This was a question she couldn't answer, never would be able to--all the days of her existence far too odd. While some of the differences between her own life and those of the "average" person had been quite wonderful--meeting and marrying her beautiful husband one of the most obvious--she thought it might be nice to have to worry about the more standard run of fears for once. Most girls, at least as far as she had been told, focused on the problems of pimples and having a date for the school dance--while she had lived the first 19 years of her life the bastard child of a delusional, syphilitic mother, doing her best to avoid being attacked by that woman's various, loathsome male companions; she had to breathe deeply to keep back the sudden urge to cry. Not every girl discovered that she was the daughter of some terrible underworld figure, had a father who was more than willing to see her dead--all as some sort of challenge to her husband's defensive skills. In comparison, the average girl's problems seemed rosy; she let out a slight snort. But she didn't really know the truth of their lives enough to think this for long.

She was smiling ironically, remembering this fact now, knowing she should have more sense than to trust what she was told. Just because everyone said that typical girls had happy families, fathers who loved them, and knew nothing on their wedding nights didn't mean that any of it was true. They seemed to say a million other things about the world, about Hollywood--about her--that were as far from the truth as she could imagine; her snort returned. She supposed, then, that it was best to ignore it. Everyone had to deal with some kinds of lies about their lives.

She ended up accepting this fact a moment later, realizing that she knew nothing about a "typical" girl's life; she wasn't even certain she had known any. Besides, it was always easy enough to imagine that the people you saw around you were living perfect--and normal--lives, but you were never on the inside to know the truth. Sometimes the man everyone swooned over as the perfect husband was beating his wife to the point of collapse. Sometimes the perfect grandfather was more into the children as targets for his lust than anything else; the man her grandmother had married certainly showed the truth of that. Just because people looked happy didn't mean they were. The rest was all just the lies most people believed.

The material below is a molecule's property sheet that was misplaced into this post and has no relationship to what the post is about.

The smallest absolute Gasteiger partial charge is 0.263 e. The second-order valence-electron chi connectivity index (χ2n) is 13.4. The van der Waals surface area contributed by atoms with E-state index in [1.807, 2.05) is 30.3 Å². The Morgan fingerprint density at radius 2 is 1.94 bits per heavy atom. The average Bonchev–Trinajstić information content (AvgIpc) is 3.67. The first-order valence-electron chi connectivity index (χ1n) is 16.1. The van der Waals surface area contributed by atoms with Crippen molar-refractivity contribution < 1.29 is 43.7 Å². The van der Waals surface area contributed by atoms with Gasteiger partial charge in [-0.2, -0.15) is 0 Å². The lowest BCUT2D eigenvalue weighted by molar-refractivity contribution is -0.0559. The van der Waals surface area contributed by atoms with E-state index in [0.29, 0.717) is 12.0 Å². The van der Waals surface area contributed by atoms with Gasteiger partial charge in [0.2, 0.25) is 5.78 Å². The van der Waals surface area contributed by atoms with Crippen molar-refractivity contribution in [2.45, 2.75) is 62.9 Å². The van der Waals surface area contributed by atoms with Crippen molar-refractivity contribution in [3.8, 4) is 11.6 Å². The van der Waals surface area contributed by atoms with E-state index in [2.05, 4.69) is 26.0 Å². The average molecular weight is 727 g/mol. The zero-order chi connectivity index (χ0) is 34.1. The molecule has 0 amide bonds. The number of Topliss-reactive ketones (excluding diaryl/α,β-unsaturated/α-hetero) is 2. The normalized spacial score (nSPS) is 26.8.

She was shaking her head, as she thought about this, reminding herself of the truth--all of it seeming even more stark since she had come to Hollywood. Still, life everywhere, as far as she could tell, was about appearances. So long as you belonged to the right groups, wore the right clothes, and acted just like everyone else, you were happy. Anyone who didn't fit into these categories was outcast and, supposedly, miserable. Just like the town she was living in, nobody much cared for the reality of a situation, so long as you put on a good show.

There was a deep sigh, as she let these thoughts go, knowing they were true, refusing to regret who she was. But her sadness over her situation remained, unconquerable. It was just far too ironic that what was supposed to be the happiest day of her life might very well turn out to be the darkest--maybe even the last; a shudder echoed somewhere deep inside her soul. If only anything ever turned out the way it was supposed to.

She couldn't help the sadness which accompanied this thought but knew it wasn't very helpful. For many women, many men, a wedding--not to mention the marriage which followed--was anything but a joyous event, for far too many reasons to contemplate. Besides, the sorrow alone wasn't helping her, wouldn't let her prepare; her gaze shone more clearly. She really needed to focus on what had to be done.